After a divorce, nearly all individuals enter into a new marriage or relationship. Therefore, it is important to fully understand how new developments in your life, specifically your personal relationships, may affect aspects of your divorce, even after its conclusion. If you are entering a new relationship and receiving alimony payments, it is crucial to discuss how the elements of this new relationship can affect your eligibility for continued alimony payments. Therefore, contact an experienced divorce attorney to ensure you fully informed, understand your rights, and are protected.
Florida law provides for the payment of alimony in order to provide necessary financial support to a spouse who may be financially dependent upon their former partner. In many cases, this dependency is seen when one spouse has stayed home while the other provided financially for the family’s needs. Therefore, the spouse has no independent income, a significantly less income, or lost valuable work experience that is necessary to obtain employment. When alimony is awarded, there is generally a date noted in the divorce decree of when alimony payments will cease or a number of triggering events that will alleviate the obligation of payments. For many years, the death of either spouse, the remarriage of the recipient spouse, or a significant change in circumstances were the only triggering events recognized by the court. However, in 2005, Florida legislature provided a third avenue; “An [alimony] award may be modified or terminated based upon a substantial change in circumstances or upon the existence of a supportive relationship.”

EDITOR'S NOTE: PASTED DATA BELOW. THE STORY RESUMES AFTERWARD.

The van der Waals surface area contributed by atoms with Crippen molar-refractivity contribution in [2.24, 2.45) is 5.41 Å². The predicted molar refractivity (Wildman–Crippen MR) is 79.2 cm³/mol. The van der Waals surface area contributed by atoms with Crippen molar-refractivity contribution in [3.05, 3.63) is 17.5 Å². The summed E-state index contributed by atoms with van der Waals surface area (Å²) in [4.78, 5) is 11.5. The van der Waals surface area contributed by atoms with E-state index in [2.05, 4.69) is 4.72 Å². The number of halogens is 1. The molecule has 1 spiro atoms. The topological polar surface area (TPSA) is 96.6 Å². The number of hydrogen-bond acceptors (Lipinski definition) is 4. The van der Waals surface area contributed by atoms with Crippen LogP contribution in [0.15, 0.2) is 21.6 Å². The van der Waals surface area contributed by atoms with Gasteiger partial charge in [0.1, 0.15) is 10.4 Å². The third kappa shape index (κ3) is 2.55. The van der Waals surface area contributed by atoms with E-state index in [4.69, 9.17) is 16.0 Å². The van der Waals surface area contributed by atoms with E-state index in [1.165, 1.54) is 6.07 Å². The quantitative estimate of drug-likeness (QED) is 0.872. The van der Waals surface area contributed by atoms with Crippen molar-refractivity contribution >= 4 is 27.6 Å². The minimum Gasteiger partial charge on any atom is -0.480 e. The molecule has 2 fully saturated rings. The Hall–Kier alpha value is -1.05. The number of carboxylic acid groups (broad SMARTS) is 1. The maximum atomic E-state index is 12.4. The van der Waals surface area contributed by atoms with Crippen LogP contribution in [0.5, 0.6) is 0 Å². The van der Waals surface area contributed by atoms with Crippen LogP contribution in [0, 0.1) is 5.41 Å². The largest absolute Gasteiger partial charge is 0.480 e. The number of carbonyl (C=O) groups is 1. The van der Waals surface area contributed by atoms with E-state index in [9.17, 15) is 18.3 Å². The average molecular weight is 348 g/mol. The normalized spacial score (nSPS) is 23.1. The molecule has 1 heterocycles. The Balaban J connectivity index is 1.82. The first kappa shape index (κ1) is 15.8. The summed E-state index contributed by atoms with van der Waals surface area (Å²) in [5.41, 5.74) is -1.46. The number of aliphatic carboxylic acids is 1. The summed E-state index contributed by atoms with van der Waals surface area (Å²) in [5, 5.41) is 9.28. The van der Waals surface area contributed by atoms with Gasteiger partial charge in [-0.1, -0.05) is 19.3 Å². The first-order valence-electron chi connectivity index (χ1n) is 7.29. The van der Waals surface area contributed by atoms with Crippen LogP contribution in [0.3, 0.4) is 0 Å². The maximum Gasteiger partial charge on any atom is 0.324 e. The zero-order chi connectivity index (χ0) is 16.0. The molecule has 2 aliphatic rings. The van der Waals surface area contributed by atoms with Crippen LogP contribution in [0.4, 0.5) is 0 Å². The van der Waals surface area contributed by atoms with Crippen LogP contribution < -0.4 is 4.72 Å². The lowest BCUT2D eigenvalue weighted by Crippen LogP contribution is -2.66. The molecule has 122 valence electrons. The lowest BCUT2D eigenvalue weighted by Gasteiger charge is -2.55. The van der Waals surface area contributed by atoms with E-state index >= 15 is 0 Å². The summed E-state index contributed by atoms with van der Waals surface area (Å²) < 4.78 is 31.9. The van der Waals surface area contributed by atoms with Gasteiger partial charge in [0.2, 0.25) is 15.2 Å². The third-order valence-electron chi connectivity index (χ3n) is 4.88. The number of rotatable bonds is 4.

This statute was enacted upon the revelation that many recipients were postponing marriage to their new partner in order to continue to receive alimony payments. Therefore, new legislation was passed in order to prevent use of the loop hole, of cohabitation without a legal marriage, in order to receive alimony payments that were no longer financially necessary. In order to substantiate a claim of termination of alimony payments the court must find, by a preponderance of the evidence, that a supportive relationship exists. Evidence of this relationship may include: holding each other out as a married couple; sharing a mailing address; the length of the relationship; nature of the relationship; pooling of assets; joint acquisition of property; sharing bills; cohabitation; and any other evidence deemed relevant by the court. However, it is important to note that familial cohabitation is not considered to be a supportive relationship.
Therefore, even if you are not married to your new partner your new relationship can have an effect on your alimony award if it meets a certain threshold. Ensure you are protected and informed when pursuing a new relationship after your divorce. A knowledgeable attorney will discuss with you the important details of your alimony award and new relationship. It is important to determine if a new relationship meets the standard of supportive relationship and having an experienced lawyer is imperative. We understand the complicated alimony process and can lead you through every aspect with ease.
Speaking to an attorney at our Pensacola office is free of charge, and we accept calls 24 hours a day, 7 days a week. Contact us at (800) 822-5170 or complete an online contact form to get in touch with a member of our team today.